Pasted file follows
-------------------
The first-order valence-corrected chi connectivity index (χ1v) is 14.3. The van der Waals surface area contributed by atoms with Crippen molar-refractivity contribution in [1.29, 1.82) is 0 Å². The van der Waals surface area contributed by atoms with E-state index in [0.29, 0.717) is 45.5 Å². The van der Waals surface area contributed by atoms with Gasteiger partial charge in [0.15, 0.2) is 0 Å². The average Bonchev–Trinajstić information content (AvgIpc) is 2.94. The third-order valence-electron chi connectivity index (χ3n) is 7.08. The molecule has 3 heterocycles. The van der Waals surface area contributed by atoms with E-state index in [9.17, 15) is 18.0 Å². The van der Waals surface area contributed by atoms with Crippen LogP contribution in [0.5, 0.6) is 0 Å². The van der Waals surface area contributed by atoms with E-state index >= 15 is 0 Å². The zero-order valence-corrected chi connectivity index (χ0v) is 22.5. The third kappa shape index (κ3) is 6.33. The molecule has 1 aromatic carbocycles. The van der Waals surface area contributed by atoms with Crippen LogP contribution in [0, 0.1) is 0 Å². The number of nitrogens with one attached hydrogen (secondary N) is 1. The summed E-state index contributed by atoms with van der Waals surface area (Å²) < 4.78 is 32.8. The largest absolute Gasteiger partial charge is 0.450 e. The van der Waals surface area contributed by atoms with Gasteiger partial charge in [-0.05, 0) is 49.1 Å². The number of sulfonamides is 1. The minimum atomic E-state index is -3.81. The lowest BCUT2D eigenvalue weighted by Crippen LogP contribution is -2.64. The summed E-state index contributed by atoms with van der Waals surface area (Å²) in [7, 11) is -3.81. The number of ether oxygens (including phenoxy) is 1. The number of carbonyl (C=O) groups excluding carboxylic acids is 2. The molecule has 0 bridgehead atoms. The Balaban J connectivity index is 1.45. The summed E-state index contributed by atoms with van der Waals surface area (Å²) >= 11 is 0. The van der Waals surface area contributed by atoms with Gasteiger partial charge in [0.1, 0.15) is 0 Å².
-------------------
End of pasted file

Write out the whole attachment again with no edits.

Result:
The first-order valence-corrected chi connectivity index (χ1v) is 14.3. The van der Waals surface area contributed by atoms with Crippen molar-refractivity contribution in [1.29, 1.82) is 0 Å². The van der Waals surface area contributed by atoms with E-state index in [0.29, 0.717) is 45.5 Å². The van der Waals surface area contributed by atoms with Gasteiger partial charge in [0.15, 0.2) is 0 Å². The average Bonchev–Trinajstić information content (AvgIpc) is 2.94. The third-order valence-electron chi connectivity index (χ3n) is 7.08. The molecule has 3 heterocycles. The van der Waals surface area contributed by atoms with E-state index in [9.17, 15) is 18.0 Å². The van der Waals surface area contributed by atoms with Crippen LogP contribution in [0.5, 0.6) is 0 Å². The van der Waals surface area contributed by atoms with E-state index >= 15 is 0 Å². The zero-order valence-corrected chi connectivity index (χ0v) is 22.5. The third kappa shape index (κ3) is 6.33. The molecule has 1 aromatic carbocycles. The van der Waals surface area contributed by atoms with Crippen LogP contribution in [0, 0.1) is 0 Å². The number of nitrogens with one attached hydrogen (secondary N) is 1. The summed E-state index contributed by atoms with van der Waals surface area (Å²) < 4.78 is 32.8. The largest absolute Gasteiger partial charge is 0.450 e. The van der Waals surface area contributed by atoms with Gasteiger partial charge in [-0.05, 0) is 49.1 Å². The number of sulfonamides is 1. The minimum atomic E-state index is -3.81. The lowest BCUT2D eigenvalue weighted by Crippen LogP contribution is -2.64. The summed E-state index contributed by atoms with van der Waals surface area (Å²) in [7, 11) is -3.81. The number of ether oxygens (including phenoxy) is 1. The number of carbonyl (C=O) groups excluding carboxylic acids is 2. The molecule has 0 bridgehead atoms. The Balaban J connectivity index is 1.45. The summed E-state index contributed by atoms with van der Waals surface area (Å²) >= 11 is 0. The van der Waals surface area contributed by atoms with Gasteiger partial charge in [0.1, 0.15) is 0 Å².